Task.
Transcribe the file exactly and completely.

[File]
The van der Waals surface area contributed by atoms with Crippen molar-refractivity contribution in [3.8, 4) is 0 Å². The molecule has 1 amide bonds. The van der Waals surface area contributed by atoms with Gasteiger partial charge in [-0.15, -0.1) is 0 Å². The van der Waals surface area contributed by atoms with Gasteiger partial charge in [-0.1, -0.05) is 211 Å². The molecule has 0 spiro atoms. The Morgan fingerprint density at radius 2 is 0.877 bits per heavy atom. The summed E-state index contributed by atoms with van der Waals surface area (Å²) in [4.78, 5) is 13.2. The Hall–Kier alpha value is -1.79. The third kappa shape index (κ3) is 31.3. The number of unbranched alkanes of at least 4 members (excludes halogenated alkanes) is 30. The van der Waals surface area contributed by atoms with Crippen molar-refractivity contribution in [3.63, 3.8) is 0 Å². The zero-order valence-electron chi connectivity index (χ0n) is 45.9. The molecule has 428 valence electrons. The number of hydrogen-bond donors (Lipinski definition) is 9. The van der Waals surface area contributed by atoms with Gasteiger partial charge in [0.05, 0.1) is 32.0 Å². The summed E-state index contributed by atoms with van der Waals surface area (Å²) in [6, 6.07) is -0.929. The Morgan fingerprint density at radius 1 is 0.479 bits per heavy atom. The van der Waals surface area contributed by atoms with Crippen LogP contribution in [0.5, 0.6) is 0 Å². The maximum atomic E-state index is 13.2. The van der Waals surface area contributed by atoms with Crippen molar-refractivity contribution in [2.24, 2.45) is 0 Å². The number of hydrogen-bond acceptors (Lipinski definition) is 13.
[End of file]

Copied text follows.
The van der Waals surface area contributed by atoms with Crippen molar-refractivity contribution in [3.8, 4) is 0 Å². The molecule has 1 amide bonds. The van der Waals surface area contributed by atoms with Gasteiger partial charge in [-0.15, -0.1) is 0 Å². The van der Waals surface area contributed by atoms with Gasteiger partial charge in [-0.1, -0.05) is 211 Å². The molecule has 0 spiro atoms. The Morgan fingerprint density at radius 2 is 0.877 bits per heavy atom. The summed E-state index contributed by atoms with van der Waals surface area (Å²) in [4.78, 5) is 13.2. The Hall–Kier alpha value is -1.79. The third kappa shape index (κ3) is 31.3. The number of unbranched alkanes of at least 4 members (excludes halogenated alkanes) is 30. The van der Waals surface area contributed by atoms with Crippen molar-refractivity contribution in [3.63, 3.8) is 0 Å². The zero-order valence-electron chi connectivity index (χ0n) is 45.9. The molecule has 428 valence electrons. The number of hydrogen-bond donors (Lipinski definition) is 9. The van der Waals surface area contributed by atoms with Gasteiger partial charge in [0.05, 0.1) is 32.0 Å². The summed E-state index contributed by atoms with van der Waals surface area (Å²) in [6, 6.07) is -0.929. The Morgan fingerprint density at radius 1 is 0.479 bits per heavy atom. The van der Waals surface area contributed by atoms with Crippen LogP contribution in [0.5, 0.6) is 0 Å². The maximum atomic E-state index is 13.2. The van der Waals surface area contributed by atoms with Crippen molar-refractivity contribution in [2.24, 2.45) is 0 Å². The number of hydrogen-bond acceptors (Lipinski definition) is 13.